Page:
Russia masses 150,000 troops at Ukraine border for 'war games' (Opinion)
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Russia masses 150,000 troops at Ukraine border for 'war games' (Opinion)

Kiev : Ukraine | Feb 27, 2014 at 6:42 PM PST
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Build up to WW3 - PUTIN is Ready To React To UKRAINE CRISIS. Could This Lead To WORLD WAR 3?

Hmmm, Russia and Ukraine engage in a high-stakes diplomatic poker game, Russia loses and masses troops on the border between them.

Would this be a show of respect or a threat of war?

That does not seem like a very hard question, but it appears to have confounded United States and European Union leaders.

Russia claims that its troops are there for training purposes, like when the US and South Korea hold "exercises" when Pyongyang starts getting out of hand.

We don't wonder whether that's a threat; it plainly is.

And it's the same thing with Russia.

Russia makes no secret about being seriously unhappy with what has happened in Ukraine, where a pro-Moscow leader was forced out of office by pro-European Union protesters.

We don't know how far Russia is willing to go, but US and European ministers have warned Moscow not to use military force against Ukraine, a former Soviet republic.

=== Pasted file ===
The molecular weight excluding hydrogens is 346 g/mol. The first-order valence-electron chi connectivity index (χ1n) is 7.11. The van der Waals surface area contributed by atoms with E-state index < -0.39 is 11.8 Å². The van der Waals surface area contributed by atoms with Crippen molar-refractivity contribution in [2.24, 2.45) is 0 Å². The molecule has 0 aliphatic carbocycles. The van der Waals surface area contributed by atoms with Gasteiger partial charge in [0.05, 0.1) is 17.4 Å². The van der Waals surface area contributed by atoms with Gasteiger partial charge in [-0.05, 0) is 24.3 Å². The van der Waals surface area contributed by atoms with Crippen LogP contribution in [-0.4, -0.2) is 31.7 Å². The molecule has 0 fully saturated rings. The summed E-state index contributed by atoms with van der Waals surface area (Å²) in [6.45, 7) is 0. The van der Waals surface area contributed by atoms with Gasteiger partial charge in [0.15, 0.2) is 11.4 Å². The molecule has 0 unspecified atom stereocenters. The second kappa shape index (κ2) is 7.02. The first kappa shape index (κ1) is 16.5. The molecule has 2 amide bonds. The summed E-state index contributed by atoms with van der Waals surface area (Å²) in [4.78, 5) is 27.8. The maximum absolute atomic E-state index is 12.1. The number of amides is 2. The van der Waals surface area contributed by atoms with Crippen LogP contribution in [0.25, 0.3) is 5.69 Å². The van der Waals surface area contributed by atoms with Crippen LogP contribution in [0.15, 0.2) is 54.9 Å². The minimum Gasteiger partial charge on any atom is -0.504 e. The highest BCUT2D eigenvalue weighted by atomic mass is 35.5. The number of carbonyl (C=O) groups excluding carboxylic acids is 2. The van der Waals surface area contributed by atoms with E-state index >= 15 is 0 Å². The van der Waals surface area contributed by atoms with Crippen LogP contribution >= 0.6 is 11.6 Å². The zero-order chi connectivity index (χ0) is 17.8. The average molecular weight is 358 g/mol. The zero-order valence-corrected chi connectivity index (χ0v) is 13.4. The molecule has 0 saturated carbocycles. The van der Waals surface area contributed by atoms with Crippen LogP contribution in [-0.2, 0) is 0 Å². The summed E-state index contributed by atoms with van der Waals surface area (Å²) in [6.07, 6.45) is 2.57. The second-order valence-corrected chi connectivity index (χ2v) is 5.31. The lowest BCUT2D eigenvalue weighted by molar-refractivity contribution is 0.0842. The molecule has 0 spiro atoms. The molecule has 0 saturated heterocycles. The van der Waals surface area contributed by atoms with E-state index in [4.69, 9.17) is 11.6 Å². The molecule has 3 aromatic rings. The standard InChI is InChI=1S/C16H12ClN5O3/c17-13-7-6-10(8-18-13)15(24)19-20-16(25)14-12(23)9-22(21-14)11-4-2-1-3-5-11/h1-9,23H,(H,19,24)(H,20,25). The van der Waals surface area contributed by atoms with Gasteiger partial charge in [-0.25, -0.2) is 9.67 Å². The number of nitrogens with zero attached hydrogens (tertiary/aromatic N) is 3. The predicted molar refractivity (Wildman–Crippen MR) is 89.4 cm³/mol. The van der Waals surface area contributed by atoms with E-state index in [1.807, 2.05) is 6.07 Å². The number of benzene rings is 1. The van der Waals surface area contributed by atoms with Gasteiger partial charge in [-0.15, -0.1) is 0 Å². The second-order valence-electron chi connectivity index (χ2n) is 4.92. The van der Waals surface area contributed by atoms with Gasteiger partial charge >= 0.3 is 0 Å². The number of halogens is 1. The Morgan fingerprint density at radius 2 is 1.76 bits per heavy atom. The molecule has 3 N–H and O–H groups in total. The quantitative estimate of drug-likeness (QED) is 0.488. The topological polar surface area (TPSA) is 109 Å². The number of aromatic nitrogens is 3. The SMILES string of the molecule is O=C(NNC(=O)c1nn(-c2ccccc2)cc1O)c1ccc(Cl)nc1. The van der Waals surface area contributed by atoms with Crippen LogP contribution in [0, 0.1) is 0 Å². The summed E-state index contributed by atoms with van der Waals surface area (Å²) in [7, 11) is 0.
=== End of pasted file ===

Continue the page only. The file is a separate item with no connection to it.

But Russia has put 150,000 troops on Ukraine's border -- at the very least, this is an attempt to pressure Ukraine's inexperienced leadership into returning to Moscow's embrace.

Has anybody thought to tell Russian President Vladimir Putin what Western countries expect in this brinkmanship game?

Putin appears to be very practical, but who knows what he'll do if he feels threatened?

The closest parallel to this situation appears to be what happened in Georgia, another former Soviet republic that Russia invaded in 2008 to protect two predominantly ethnic Russian provinces that were seeking independence from Tbilisi.

In Ukraine, the predominantly ethnic Russian region of Crimea is unhappy and seeking closer ties with Moscow.

All the elements are there for a Russian attack, and now there are 150,000 Russian troops on the border.

What do you think is likely to happen?

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Ukraine politics
An ethnic Russian Ukrainian man climbs an old Soviet tank in Simferopol on Wednesday during rallies near Crimea's parliament building. Photo: Baz Ratner/Reuters
Nathan Salant is based in San Francisco, California, United States of America, and is an Anchor on Allvoices.
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